On the night of October 5-6, the regiment was relieved by the 325th Glider Infantry Regiment. On October 6, the regiment, with the 319th FA Battalion, Company D, 307th Engineer Battalion and Battery B, 80th AAAT Battalion moved to the vicinity of Bemmel, Holland and was attached to the 53rd British Division at 1200 hours on October 7 where it maintained a defensive position. On October 28 the regiment was sent to Nijmegen where it rested until 2 November and then relieved the 231st Brigade (British) in the Bemmel area. On November 10, the regiment was relieved by a British Brigade and the regiment reverted to the control of the 82d Airborne Division once again. They immediately closed to Nijmegen and ultimately to Camp Soissons, France on November 14th.
Destroyed Gernam field piece, Holland - Sept. 1944
Home away from home, Holland - Sept. 1944
The 508th contributions during Operation Market Garden cannot be overstated. The regiment established and maintained a defensive position along the main line of resistance over twelve thousand yards in length, with enemy on three sides of the position. They seized Bridge #10 and prevented its destruction. Elements of the regiment destroyed the apparatus for the demolition of the Nijmegen Bridge across the Wall River, thus making possible the successful completion of the major Division mission.

The regiment seized, occupied, organized and defended the Berg EN Dalkamp Hill mass, terrain which controlled the Groesbeek-Nijmegen area. They cut Highway K, preventing the movement of enemy reserves, or escape of enemy along this important international route.

Last, but not least, the regiment withstood and repulsed the major enemy efforts at Wyler and Beek to penetrate the Division position and assault units to the north. While accomplishing these missions, the regiment captured 483 prisoners. During this period of combat the regiment suffered 139 KIA, 479 WIA, and 178 MIA. No Red Devils were captured by the enemy.

On December 16th the Germans smashed through the thin US screen in the Ardennes. SHAEF reserve forces were alerted. The 101st was sent into Bastogne to try and hold the southern shoulder of the penetration while the 82d was ordered to Werbomont to pinch in the northern shoulder.

The 508th moved on December the 18th and by the 19th had set up positions in the vicinity of Chevron. The regiment held positions against the Germans until the 24th at which time they were ordered to withdraw to establish a new line of resistance. The regiment remained in contact until January 3, 1945 when the Division counterattack with the regiment in reserve.

On January 7 the regiment launched an attack through the 504th in the vicinity of Thier- du-Mont where it suffered heavy casualties. The regiment was withdrawn from the line and placed in reserve until January 21 when it replaced elements of the 2d Infantry Division.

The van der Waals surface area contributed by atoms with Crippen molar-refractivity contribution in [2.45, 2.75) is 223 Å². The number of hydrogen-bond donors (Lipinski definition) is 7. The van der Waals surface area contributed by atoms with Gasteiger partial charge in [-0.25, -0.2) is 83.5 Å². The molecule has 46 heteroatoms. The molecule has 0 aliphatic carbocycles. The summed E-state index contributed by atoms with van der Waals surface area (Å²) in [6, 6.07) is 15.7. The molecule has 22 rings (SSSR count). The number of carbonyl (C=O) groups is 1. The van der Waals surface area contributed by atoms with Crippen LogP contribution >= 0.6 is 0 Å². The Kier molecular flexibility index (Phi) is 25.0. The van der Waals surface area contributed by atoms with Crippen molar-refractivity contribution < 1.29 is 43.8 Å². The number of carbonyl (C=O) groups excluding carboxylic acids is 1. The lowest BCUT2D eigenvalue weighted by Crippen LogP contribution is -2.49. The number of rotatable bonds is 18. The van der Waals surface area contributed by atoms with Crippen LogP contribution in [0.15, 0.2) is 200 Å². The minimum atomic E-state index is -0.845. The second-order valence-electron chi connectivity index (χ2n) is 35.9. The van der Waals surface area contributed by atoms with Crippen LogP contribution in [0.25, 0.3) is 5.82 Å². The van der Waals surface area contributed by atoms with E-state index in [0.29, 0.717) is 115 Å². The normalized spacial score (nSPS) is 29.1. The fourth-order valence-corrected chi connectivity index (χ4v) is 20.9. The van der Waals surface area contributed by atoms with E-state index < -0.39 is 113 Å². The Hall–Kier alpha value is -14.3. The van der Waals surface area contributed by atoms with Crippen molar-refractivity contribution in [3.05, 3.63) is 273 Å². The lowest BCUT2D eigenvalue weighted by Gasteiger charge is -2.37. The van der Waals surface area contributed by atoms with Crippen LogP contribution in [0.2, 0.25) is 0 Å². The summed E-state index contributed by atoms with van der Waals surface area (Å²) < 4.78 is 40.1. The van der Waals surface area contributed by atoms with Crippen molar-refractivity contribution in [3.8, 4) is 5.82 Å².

On January 24th the regiment was placed in Corp reserve, but was back in action on January 26th and continued engagements until February 22. It was during this period of time that 1SG Funk again distinguished himself by gallantry in action near Holzheim, Belgium. On January 29, 1945, 1SG Funk encountered a group of the enemy holding American troopers prisoner. When ordered to surrender he pretended to comply and began to slowly unsling his sub-machine gun from his shoulder - then with lighting motion brought the muzzle into line and riddled the German officer. He turned upon the other Germans, firing and shouting to the Americans to seize the enemy's weapons. In the ensuing fight, twenty-one Germans were killed, many wounded and the remainder captured. For his heroism in this action 1SG Funk was awarded the Medal Of Honor by President Harry S. Truman.

On February 22, The Regiment moved back to Camp Sissonne where it became part of SHAEF reserve. The regiment performed maintenance, trained and refitted.

On April 5 the regiment was relieved from attachment to the 82d Airborne Division and placed under the direct control of First Allied Airborne Army. The regiment moved to Chartres with a contingency mission to liberate POW camps in Germany by airborne assault if the situation demanded. The 508th remained at Chartres until late May, 1945. After a brief stay at Sissonne, the 508th was moved to Frankfort-Am-Main for occupation duty and served as guard to General Eisenhower's SHAEF Headquarters. In December 1945, LTC Otho E. Holmes assumed command of the regiment.
VE Day - Chartes, France
Sec. of War Stimpson and General Eisenhower review the 508th Honor Guard Frankfurt, 1945
The 508th remained on occupation duty in Frankfurt until November, 1946 when it was transported as a unit to Camp Kilmer, NJ and deactivated on November 25, 1946.
508th PIR Troops on board ship in New York Harbor - November 1946